Hearing Loss: An Overview

By Barry Keate
Barry Keate, has lived with tinnitus over 40 years and has published 150+ research articles on numerous aspects of tinnitus. He is an expert on the condition and a well-known advocate for those with tinnitus.

Author’s Note: Much of the information for this article was garnered from the American Academy of Otolaryngology-Head and Neck Surgery Foundation (AAO-HNSF), especially the book “Primary Care Otolaryngology” by Gregory Staffel, MD, who donated the book to the AAO-HNSF. Other material came from the Mayo Clinic and the American Speech-Language-Hearing Association. We are indebted to these organizations for their contributions.

Tinnitus is most frequently the result of hearing loss and most people who experience hearing loss will have tinnitus as one of the symptoms. While exact numbers are difficult to determine, the American Tinnitus Association estimates that 70% of tinnitus is due to hearing loss. This overview will discuss the various types of hearing loss, the causes and available treatments, when applicable.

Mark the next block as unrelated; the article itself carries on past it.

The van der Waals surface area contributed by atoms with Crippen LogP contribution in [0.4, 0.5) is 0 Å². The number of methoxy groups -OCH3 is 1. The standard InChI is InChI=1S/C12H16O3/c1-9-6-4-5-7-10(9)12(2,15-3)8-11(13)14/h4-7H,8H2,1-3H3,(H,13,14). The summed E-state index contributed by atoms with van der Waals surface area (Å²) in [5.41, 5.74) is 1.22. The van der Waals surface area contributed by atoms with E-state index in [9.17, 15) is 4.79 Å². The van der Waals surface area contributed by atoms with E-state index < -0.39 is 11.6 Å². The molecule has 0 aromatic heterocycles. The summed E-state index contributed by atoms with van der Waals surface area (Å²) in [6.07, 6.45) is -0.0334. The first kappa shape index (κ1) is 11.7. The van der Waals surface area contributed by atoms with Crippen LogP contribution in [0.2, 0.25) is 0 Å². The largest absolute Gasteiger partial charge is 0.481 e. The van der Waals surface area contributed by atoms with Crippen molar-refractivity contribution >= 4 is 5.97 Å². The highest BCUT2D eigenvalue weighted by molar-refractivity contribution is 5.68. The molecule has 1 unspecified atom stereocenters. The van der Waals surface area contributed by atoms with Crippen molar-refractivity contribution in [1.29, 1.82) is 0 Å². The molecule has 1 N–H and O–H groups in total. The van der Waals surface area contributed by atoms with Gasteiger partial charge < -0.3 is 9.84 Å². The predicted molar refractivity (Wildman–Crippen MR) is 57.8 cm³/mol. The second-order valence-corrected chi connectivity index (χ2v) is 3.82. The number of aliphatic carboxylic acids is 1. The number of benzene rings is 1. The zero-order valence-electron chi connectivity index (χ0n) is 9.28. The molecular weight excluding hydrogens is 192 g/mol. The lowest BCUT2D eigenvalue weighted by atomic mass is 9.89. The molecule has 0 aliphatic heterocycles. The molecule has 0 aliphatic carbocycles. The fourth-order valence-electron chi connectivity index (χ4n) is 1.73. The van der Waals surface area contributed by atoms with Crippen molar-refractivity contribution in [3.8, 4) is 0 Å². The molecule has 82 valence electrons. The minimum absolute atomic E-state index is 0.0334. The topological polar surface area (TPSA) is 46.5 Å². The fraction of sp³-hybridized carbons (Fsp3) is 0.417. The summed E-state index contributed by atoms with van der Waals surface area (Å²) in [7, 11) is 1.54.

Hearing Loss

The ear consists of three major areas: the outer ear, middle ear and inner ear. In normal hearing, sound vibrations are funneled by the outer ear into the ear canal where they cause vibrations in the eardrum. These vibrations transfer to the three small bones of the middle ear, the malleus (hammer), incus (anvil), and stapes (stirrup), which amplify the vibrations as they travel to the inner ear. There, the vibrations pass through fluid in the cochlea, a snail-shaped structure in the inner ear. Attached to nerve cells in the cochlea are thousands of tiny hairs that help translate sound vibrations into electrical signals that are transmitted to the brain. The vibrations of different sounds affect these tiny hairs in different ways causing the nerve cells to send different signals to the brain so it can distinguish one sound from another.

Hearing Loss

There are two basic types of hearing loss: conductive hearing loss, and sensorineural hearing loss. Sometimes there are elements of both and it is termed mixed hearing loss. Conductive hearing loss occurs when sound is not conducted efficiently through the outer ear canal to the eardrum and the small bones of the middle ear. The most prevalent causes of conductive hearing loss are: fluid in the middle ear from colds, allergies, eustachian tube dysfunction, ear infection; otosclerosis; perforated eardrum; and impacted earwax.